The Corzine connections to the group run deep.

Maggie Moran was the first chairperson of the group, according to their ELEC reports. Moran was Corzine’s Chief of Staff when he served in the U.S. Senate. She was his Deputy Chief of Staff while he was governor. Laura Matos was the group’s first treasurer. Matos served in the governor’s office for Jim McGreevey, Dick Cody and Corzine. Moran and Matos are now partners at M Public Affairs, Inc. Building our Future: Yes on #1 shares office space with M Public Affairs in Lake Como. Building our Future: Yes on #1 and M Public Affairs have the same phone number. Of the $188,000 Building our Future: Yes on #1 spent through October 9, $55,000, including the $18K web site, was paid to M Public Affairs.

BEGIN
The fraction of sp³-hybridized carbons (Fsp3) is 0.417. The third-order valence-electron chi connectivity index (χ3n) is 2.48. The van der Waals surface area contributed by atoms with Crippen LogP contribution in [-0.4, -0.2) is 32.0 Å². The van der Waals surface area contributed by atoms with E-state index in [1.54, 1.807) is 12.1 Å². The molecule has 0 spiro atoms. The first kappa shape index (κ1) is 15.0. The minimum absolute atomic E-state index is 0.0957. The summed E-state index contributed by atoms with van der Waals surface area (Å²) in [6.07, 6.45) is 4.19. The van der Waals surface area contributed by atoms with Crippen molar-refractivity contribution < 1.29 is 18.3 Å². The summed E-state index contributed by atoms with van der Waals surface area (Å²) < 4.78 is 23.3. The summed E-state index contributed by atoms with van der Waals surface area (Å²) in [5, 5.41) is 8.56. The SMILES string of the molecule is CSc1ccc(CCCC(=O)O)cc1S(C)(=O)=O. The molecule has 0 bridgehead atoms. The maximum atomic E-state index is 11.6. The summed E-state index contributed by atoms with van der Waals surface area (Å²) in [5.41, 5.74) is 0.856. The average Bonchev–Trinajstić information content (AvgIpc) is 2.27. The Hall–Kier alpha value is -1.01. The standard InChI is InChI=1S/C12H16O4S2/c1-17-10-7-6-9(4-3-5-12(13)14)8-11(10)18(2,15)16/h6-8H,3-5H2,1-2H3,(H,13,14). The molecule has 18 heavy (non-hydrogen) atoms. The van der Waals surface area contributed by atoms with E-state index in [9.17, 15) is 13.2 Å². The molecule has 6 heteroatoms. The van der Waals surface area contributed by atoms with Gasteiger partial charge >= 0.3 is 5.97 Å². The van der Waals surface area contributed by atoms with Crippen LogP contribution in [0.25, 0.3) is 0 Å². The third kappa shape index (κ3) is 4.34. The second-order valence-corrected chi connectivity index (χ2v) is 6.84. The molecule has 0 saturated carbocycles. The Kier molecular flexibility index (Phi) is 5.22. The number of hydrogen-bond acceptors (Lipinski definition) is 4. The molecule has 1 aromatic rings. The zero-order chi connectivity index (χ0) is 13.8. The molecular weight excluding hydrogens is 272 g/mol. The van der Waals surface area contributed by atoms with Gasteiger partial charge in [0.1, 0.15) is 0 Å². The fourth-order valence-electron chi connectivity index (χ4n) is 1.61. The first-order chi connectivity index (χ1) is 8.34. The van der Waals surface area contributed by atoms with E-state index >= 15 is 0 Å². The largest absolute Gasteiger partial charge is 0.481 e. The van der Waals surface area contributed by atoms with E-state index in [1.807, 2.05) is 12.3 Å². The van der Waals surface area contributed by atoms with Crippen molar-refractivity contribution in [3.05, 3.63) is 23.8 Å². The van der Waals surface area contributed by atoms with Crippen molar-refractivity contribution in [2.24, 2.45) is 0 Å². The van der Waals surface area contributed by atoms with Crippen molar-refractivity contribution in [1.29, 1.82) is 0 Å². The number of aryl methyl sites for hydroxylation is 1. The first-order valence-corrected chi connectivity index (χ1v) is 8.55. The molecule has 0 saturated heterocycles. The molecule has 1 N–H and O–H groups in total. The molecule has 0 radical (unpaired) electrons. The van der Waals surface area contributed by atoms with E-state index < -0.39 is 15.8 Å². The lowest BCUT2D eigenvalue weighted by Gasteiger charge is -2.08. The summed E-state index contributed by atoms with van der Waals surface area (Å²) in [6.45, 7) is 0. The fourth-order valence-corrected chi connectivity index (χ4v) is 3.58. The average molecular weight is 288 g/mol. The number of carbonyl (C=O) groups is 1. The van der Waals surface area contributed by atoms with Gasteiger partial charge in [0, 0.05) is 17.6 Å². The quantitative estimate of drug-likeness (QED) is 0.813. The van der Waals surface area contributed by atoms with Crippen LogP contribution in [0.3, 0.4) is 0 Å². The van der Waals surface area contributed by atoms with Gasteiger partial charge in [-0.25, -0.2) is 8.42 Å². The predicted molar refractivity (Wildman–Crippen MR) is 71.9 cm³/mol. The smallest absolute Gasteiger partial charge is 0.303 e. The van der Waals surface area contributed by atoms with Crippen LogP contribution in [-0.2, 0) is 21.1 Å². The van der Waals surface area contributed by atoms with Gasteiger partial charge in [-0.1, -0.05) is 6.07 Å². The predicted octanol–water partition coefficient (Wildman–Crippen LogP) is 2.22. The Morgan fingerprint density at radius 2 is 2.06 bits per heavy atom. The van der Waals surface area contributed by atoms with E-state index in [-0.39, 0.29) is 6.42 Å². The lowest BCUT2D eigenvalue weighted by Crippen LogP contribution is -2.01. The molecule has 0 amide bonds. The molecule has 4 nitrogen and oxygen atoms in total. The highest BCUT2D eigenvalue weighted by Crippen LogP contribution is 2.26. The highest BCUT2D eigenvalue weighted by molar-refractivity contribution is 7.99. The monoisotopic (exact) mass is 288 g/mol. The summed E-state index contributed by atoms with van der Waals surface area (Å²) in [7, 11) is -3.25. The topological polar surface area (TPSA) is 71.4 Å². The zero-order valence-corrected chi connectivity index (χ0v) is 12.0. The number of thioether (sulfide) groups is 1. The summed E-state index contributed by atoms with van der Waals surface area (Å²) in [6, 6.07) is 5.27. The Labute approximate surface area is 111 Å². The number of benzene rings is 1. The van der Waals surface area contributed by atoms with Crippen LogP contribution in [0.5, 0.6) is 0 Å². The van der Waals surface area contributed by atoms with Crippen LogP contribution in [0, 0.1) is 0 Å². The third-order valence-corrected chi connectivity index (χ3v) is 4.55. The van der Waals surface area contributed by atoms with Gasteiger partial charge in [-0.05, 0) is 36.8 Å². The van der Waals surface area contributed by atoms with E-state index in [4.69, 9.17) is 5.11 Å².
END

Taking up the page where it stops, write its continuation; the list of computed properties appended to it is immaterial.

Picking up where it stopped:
The new chairman of Building our Future is union leader William T. Mullen. The new treasurer is John Duthie who is also the treasurer of the NJ State Laborers PAC and the Laborer’s International Union of North America………….

As of this writing, “Building the Future Foundation” has not made any campaign filings to the state, at least none that we can find.

Stay tuned.


  1. Shrugged wrote:

    Mayor Doherty sold out the people of Belmar to the unions to help his own political future. He is taking instruction from his wife who is selling out the state for her own personal gain. It’s not snakes like the Doherty’s-Moran’s that upset me, it’s the idiots that support them. Like council president McGovern. He is to stupid to put the pieces together even when it slaps him in the face.

    Tuesday, September 16, 2014 at 8:15 am | Permalink
  2. Shrugged wrote:

    Councilman Magoven said “I think you’re giving the mayor’s wife too much credit for being a power broker.”